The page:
(East End, 203 SE Grand) Keeping up with the latest releases from the Fullerton, California, cassette-driven record label Burger Records became a lot harder when my car's tape deck finally bit the dust. I miss the feeling of sending off $6 in a blind exchange for an album to blast on my daily commute. Cosmonaut's blown-out cover of the Beach Boy's "Little Honda" is a perfect example of the consistent goodness packaged on those releases. With a reputation for pushing the volume on their lo-fi garage rock through the roof, the Orange County band morphs the classic pop song into a psychedelic meltdown, while somehow holding true to the original. Cosmonauts' latest, 2013's Persona Non Grata, offers a bit of a break from the surging madness. Shrieks and shouts become smooth-out vocals, as songs are pulled along past the six-minute mark by heady and atmospheric guitar rock. CHIPP TERWILLIGER

TUESDAY 1/28

ASH, DEAF HAVANA, VENDETTA RED
(Doug Fir, 830 E Burnside) Britpoppers Ash might have a ravenous following and a ton of hits in their native UK, but here in America they've always been more of a secret-handshake band. The group's first full-length, 1977 (released in 1996, confusingly), is one of the most underrated and critically under-discussed—in the US, at least—pop-punk albums ever released. But it's a pretty staggering achievement, especially considering the group's collective immaturity at the time of its release. (They were only teenagers, and it shows: The record opens with a TIE Fighter sample and the squeaky, friable guitar tones almost sound like they're at the tail end of puberty themselves.) Ash was never really able to better themselves artistically, which is not to say they ever took a misstep, either—but it's the wide-eyed and ultimately ephemeral pop naïveté of songs like "Girl from Mars," "Goldfinger," and the eternally gorgeous ballad "Lost in You" that makes 1977 so timeless in the first place. Pop is the province of the young, after all. MT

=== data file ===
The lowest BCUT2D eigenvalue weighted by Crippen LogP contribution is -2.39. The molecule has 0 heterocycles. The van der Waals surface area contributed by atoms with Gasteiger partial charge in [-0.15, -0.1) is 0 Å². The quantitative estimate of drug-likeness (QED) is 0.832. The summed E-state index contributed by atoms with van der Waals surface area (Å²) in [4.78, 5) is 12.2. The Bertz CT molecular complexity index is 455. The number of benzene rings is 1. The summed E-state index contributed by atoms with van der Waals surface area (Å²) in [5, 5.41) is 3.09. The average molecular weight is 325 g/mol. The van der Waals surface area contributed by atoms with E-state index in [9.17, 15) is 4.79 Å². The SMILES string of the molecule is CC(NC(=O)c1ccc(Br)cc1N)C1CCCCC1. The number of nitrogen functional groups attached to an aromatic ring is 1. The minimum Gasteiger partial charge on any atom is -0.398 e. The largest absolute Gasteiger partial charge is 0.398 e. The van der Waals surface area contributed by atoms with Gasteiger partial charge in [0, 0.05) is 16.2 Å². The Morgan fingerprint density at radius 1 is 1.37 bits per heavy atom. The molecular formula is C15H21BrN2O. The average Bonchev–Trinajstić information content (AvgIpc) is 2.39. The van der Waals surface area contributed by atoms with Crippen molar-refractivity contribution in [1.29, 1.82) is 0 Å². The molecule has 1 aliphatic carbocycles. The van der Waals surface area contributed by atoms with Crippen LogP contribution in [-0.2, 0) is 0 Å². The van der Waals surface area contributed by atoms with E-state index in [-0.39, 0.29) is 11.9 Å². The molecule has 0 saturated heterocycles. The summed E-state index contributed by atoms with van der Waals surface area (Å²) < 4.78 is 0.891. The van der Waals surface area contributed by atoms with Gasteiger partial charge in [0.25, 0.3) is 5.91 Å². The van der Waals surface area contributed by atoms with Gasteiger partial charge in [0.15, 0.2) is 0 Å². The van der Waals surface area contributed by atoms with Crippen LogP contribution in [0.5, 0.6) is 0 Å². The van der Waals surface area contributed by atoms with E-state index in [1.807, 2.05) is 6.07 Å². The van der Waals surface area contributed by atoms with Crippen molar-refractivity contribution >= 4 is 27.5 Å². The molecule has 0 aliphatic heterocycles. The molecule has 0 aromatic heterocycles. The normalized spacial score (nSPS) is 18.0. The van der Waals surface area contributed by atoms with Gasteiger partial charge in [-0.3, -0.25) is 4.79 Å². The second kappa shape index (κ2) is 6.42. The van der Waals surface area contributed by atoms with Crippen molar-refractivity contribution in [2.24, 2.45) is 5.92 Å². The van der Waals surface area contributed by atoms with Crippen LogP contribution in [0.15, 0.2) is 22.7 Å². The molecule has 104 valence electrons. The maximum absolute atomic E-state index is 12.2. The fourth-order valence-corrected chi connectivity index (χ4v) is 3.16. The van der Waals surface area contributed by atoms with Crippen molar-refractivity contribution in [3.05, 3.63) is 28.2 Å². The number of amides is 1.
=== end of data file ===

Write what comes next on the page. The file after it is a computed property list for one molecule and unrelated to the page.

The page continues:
THE WOOLEN MEN, SHELLS, BREAKUP FLOWERS, CHARLIE SLICK
(Red & Black Café, 400 SE 12th) Shelley Salant is a music-scene mover and shaker from Ann Arbor who's won the hearts of DIY-minded folks far and wide for her tireless work supporting bands and shows in her home region. She's also a musician; she has played in indie bands like Tyvek and Saturday Looks Good to Me, and she's currently touring the West Coast behind In a Cloud, the debut album of her solo project, Shells. On it, Salant unfurls nine lo-fi psalms of meditative, reverberant electric guitar, each built around a pattern of notes that act as a foundation for her groggy, addictive tunes. In a Cloud feels like a companion piece to Drifter's Temple, the excellent 2013 album from Portland psych-folk act Plankton Wat. Except with Shells, it's not desert canyons that fuel these transportive jams, but afternoon daydreaming under the slate skies of winter. BS